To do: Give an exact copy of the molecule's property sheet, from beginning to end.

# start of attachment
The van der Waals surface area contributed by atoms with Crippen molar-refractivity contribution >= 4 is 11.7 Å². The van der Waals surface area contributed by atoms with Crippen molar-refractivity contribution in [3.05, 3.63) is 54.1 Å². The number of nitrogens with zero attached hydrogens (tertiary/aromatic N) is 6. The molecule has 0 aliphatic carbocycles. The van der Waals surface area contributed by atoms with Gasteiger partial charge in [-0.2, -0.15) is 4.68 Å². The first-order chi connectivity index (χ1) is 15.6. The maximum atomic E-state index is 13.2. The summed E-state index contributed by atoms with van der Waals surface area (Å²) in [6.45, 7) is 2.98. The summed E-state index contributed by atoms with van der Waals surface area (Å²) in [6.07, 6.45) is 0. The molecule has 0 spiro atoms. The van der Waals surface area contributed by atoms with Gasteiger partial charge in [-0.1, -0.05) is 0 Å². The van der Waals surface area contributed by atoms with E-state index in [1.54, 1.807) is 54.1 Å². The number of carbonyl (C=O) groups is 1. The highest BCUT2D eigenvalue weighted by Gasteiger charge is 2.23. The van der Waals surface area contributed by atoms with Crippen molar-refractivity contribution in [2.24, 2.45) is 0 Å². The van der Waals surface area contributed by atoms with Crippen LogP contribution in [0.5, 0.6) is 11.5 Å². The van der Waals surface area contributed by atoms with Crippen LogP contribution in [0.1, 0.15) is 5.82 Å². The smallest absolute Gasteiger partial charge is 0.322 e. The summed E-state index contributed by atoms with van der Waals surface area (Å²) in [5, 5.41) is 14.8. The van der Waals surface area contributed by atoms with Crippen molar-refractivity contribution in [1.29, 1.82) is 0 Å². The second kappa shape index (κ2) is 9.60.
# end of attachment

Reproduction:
The van der Waals surface area contributed by atoms with Crippen molar-refractivity contribution >= 4 is 11.7 Å². The van der Waals surface area contributed by atoms with Crippen molar-refractivity contribution in [3.05, 3.63) is 54.1 Å². The number of nitrogens with zero attached hydrogens (tertiary/aromatic N) is 6. The molecule has 0 aliphatic carbocycles. The van der Waals surface area contributed by atoms with Gasteiger partial charge in [-0.2, -0.15) is 4.68 Å². The first-order chi connectivity index (χ1) is 15.6. The maximum atomic E-state index is 13.2. The summed E-state index contributed by atoms with van der Waals surface area (Å²) in [6.45, 7) is 2.98. The summed E-state index contributed by atoms with van der Waals surface area (Å²) in [6.07, 6.45) is 0. The molecule has 0 spiro atoms. The van der Waals surface area contributed by atoms with Gasteiger partial charge in [-0.1, -0.05) is 0 Å². The van der Waals surface area contributed by atoms with E-state index in [1.54, 1.807) is 54.1 Å². The number of carbonyl (C=O) groups is 1. The highest BCUT2D eigenvalue weighted by Gasteiger charge is 2.23. The van der Waals surface area contributed by atoms with Crippen molar-refractivity contribution in [2.24, 2.45) is 0 Å². The van der Waals surface area contributed by atoms with Crippen LogP contribution in [0.5, 0.6) is 11.5 Å². The van der Waals surface area contributed by atoms with Crippen LogP contribution in [0.1, 0.15) is 5.82 Å². The smallest absolute Gasteiger partial charge is 0.322 e. The summed E-state index contributed by atoms with van der Waals surface area (Å²) in [5, 5.41) is 14.8. The van der Waals surface area contributed by atoms with Crippen molar-refractivity contribution in [1.29, 1.82) is 0 Å². The second kappa shape index (κ2) is 9.60.